I don’t know about that truck being basic William, I see some luxury as that looks like a pretty fancy armrest you have there. -Vic

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Parting Shot on Sunday,  a long day at the airport.

by Zenith 750 builder Charlie Redditt:

Reminds me of when I worked as a field assistant for a Geologist in Death Valley, from Oct of 1990 through May of 1991.  Dr. Jay Kent Snow (aka Zeke) was mapping the strata of the Panamint Mountains that form the NW wall of the  valley.  In addition to helping  him with fieldwork, I also did the cooking and other chores.  Every two weeks we’d change camp, which meant I also got to do the laundry, take out the trash, and get the mail.  All of which  meant I got to  hike an extra 5 to 10 miles back to our support vehicle and drive about 15 miles back to the Park Service concession at Stovepipe Wells, which is what passed for civilization out there,  Our vehicle happened to be a 4wd Chevy suburban  probably not too different from your recent purchase, although Zeke and his boss, Brian Wernicke, had special ordered it with a three speed manual transmission.  It also came with a 55 gallon barrel of water,  a week or two of food, two spares, shovels, and chains.  Once inside the Panamints, the road was a canyon floor and breakdowns could be lethal if you weren’t prepared.  The canyons could get rather narrow in places as well, and I remember having to roll the rear window down, from the outside of the vehicle,  just in case we got wedged in a tight spot and  wouldn’t be able to open the doors.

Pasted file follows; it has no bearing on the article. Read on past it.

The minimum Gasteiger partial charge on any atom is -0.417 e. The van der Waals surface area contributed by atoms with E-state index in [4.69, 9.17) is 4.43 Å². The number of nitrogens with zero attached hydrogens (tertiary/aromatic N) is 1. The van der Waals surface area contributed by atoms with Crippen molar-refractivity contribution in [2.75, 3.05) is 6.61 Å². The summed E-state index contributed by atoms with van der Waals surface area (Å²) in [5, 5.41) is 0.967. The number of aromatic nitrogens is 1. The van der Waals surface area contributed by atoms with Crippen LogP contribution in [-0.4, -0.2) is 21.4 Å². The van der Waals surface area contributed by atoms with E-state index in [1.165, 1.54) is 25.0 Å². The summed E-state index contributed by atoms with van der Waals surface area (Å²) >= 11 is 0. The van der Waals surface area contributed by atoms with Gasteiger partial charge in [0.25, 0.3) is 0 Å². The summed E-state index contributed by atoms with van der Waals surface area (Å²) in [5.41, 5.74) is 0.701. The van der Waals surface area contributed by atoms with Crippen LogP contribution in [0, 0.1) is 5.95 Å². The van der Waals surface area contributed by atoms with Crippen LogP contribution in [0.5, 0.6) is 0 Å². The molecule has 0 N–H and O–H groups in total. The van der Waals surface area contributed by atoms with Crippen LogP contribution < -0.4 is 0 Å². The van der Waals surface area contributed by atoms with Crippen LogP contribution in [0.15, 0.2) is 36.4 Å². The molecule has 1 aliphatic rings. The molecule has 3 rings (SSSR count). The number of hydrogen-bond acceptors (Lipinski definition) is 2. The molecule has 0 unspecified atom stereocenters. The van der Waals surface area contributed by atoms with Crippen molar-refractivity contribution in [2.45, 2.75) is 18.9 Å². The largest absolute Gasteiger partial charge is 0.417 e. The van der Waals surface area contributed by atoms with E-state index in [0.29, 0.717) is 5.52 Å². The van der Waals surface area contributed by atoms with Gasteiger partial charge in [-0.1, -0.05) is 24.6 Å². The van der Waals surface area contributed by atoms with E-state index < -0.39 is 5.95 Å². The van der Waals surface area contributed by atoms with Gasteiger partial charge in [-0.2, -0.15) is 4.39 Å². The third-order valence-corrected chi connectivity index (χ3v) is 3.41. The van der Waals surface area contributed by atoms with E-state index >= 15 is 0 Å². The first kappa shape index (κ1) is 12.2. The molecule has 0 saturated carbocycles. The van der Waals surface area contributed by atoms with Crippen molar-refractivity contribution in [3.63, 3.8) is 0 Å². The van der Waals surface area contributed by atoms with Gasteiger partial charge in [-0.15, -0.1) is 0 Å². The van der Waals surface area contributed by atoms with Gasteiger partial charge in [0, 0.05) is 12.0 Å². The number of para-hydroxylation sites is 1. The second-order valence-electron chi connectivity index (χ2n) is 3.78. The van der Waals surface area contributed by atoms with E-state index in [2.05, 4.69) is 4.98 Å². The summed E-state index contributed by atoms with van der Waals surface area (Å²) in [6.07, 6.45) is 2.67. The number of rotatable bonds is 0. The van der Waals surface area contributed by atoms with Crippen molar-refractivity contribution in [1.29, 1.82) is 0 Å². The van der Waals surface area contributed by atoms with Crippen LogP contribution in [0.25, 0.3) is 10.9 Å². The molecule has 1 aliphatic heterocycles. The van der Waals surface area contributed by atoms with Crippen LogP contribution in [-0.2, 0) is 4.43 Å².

Well,  the point of all this is that I can relate to your desire for simplicity due to one experience in particular.  One day that December I found myself driving back into the Panamints when the suburban just died.  No warning, no running rough, it just quit.  I tried cranking it a few times, and it turned over just fine, but did not start.  I  looked under the hood and nothing obvious seemed amiss.  Since that was the limit of my mechanical ability, I was faced with two choices: either hike back ten miles (through a sandstorm) down to Stovepipe Wells to get help, or hike 5 miles up the canyon to explain the situation to Zeke (who by now was wondering what was taking me so long)  spend the night at our campsite with minimal supplies, and make the trek back to Stovepipe Wells the next day.   Not life threatening, but not pleasant choices either.

“God takes care of fools and drunks,”  and so at this point I benefit from what I can only explain as divine intervention.   Note that by this time I had spent over two months in Death Valley, and during that whole time I had never seen another soul up in the mountains except for Zeke, the guy I worked for.  For some reason Death Valley just isn’t that popular a hiking spot.  If you want peace and quiet, it’s hard to beat.   So, of course it is at this very moment that some random guy comes by, riding his mountain bike.

When I first saw him I realized that I passed his truck about 5 miles back at the entrance into the Panamints from the valley floor, and so I flagged him down and asked him if he could give me a ride back into Stovepipe Wells, or at least carry word back that we needed a tow.  Before I could finish telling him all the particulars of my plight, however, he stopped me and says, “I’m a mechanic, do you mind if I take a look?”

Once I recovered from my faint, I eagerly helped him pop the hood and poke around. Took him about a minute to find the problem, which was a blown fuse to the ignition system.  He  swapped the radio fuse in for the blown one, and I’m good as new.   Most of my driving  experience till that point was in a ‘73 VW superbeetle, with which I had traversed the country.  Although it had its issues it was not susceptible to sudden death by fuse.

The guy’s  name was Gordan Yasman, and he ran the “Yaztek” garage in Sebastapol, California. Refusing payment, he gave me his card and continued on his way, cycling up the canyon.  BTW in my remaining six months in Death Valley,  I never saw another hiker, cyclist, ranger or any other person in the Panamints except for Zeke and my girlfriend Susan.  After Gordon took care of me I was literally looking over my shoulder for Zaphod Beeblebrox and the Heart of Gold.